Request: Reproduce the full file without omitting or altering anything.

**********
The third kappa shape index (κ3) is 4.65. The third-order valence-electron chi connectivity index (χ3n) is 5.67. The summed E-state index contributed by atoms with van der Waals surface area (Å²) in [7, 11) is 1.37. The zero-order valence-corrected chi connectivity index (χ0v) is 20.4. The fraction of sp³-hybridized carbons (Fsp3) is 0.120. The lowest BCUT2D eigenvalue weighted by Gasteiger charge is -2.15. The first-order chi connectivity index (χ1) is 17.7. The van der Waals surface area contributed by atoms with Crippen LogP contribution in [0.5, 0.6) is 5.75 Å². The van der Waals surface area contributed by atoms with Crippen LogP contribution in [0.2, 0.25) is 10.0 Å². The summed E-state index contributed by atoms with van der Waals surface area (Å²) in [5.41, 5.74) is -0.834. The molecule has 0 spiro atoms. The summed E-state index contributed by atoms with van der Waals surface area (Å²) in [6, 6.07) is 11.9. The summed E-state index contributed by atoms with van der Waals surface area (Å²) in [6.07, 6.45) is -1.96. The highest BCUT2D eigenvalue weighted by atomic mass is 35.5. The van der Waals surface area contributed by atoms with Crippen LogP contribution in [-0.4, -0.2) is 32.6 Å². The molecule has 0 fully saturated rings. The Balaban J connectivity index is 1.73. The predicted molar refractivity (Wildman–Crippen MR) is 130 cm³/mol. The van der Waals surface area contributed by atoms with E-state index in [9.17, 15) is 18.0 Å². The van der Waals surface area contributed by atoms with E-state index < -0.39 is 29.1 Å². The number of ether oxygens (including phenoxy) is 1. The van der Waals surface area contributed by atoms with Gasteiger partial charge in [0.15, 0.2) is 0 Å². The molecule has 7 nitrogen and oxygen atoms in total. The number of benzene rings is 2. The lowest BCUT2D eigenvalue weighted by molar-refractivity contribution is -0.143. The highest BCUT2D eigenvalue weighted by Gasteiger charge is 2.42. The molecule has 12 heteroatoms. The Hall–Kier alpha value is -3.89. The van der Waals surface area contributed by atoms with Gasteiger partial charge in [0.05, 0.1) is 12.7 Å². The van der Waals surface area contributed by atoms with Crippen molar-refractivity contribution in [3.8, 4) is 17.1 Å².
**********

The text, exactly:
The third kappa shape index (κ3) is 4.65. The third-order valence-electron chi connectivity index (χ3n) is 5.67. The summed E-state index contributed by atoms with van der Waals surface area (Å²) in [7, 11) is 1.37. The zero-order valence-corrected chi connectivity index (χ0v) is 20.4. The fraction of sp³-hybridized carbons (Fsp3) is 0.120. The lowest BCUT2D eigenvalue weighted by Gasteiger charge is -2.15. The first-order chi connectivity index (χ1) is 17.7. The van der Waals surface area contributed by atoms with Crippen LogP contribution in [0.5, 0.6) is 5.75 Å². The van der Waals surface area contributed by atoms with Crippen LogP contribution in [0.2, 0.25) is 10.0 Å². The summed E-state index contributed by atoms with van der Waals surface area (Å²) in [5.41, 5.74) is -0.834. The molecule has 0 spiro atoms. The summed E-state index contributed by atoms with van der Waals surface area (Å²) in [6, 6.07) is 11.9. The summed E-state index contributed by atoms with van der Waals surface area (Å²) in [6.07, 6.45) is -1.96. The highest BCUT2D eigenvalue weighted by atomic mass is 35.5. The van der Waals surface area contributed by atoms with Crippen LogP contribution in [-0.4, -0.2) is 32.6 Å². The molecule has 0 fully saturated rings. The Balaban J connectivity index is 1.73. The predicted molar refractivity (Wildman–Crippen MR) is 130 cm³/mol. The van der Waals surface area contributed by atoms with E-state index in [9.17, 15) is 18.0 Å². The van der Waals surface area contributed by atoms with E-state index < -0.39 is 29.1 Å². The number of ether oxygens (including phenoxy) is 1. The van der Waals surface area contributed by atoms with Gasteiger partial charge in [0.15, 0.2) is 0 Å². The molecule has 7 nitrogen and oxygen atoms in total. The number of benzene rings is 2. The lowest BCUT2D eigenvalue weighted by molar-refractivity contribution is -0.143. The highest BCUT2D eigenvalue weighted by Gasteiger charge is 2.42. The molecule has 12 heteroatoms. The Hall–Kier alpha value is -3.89. The van der Waals surface area contributed by atoms with Gasteiger partial charge in [0.05, 0.1) is 12.7 Å². The van der Waals surface area contributed by atoms with Crippen molar-refractivity contribution in [3.8, 4) is 17.1 Å².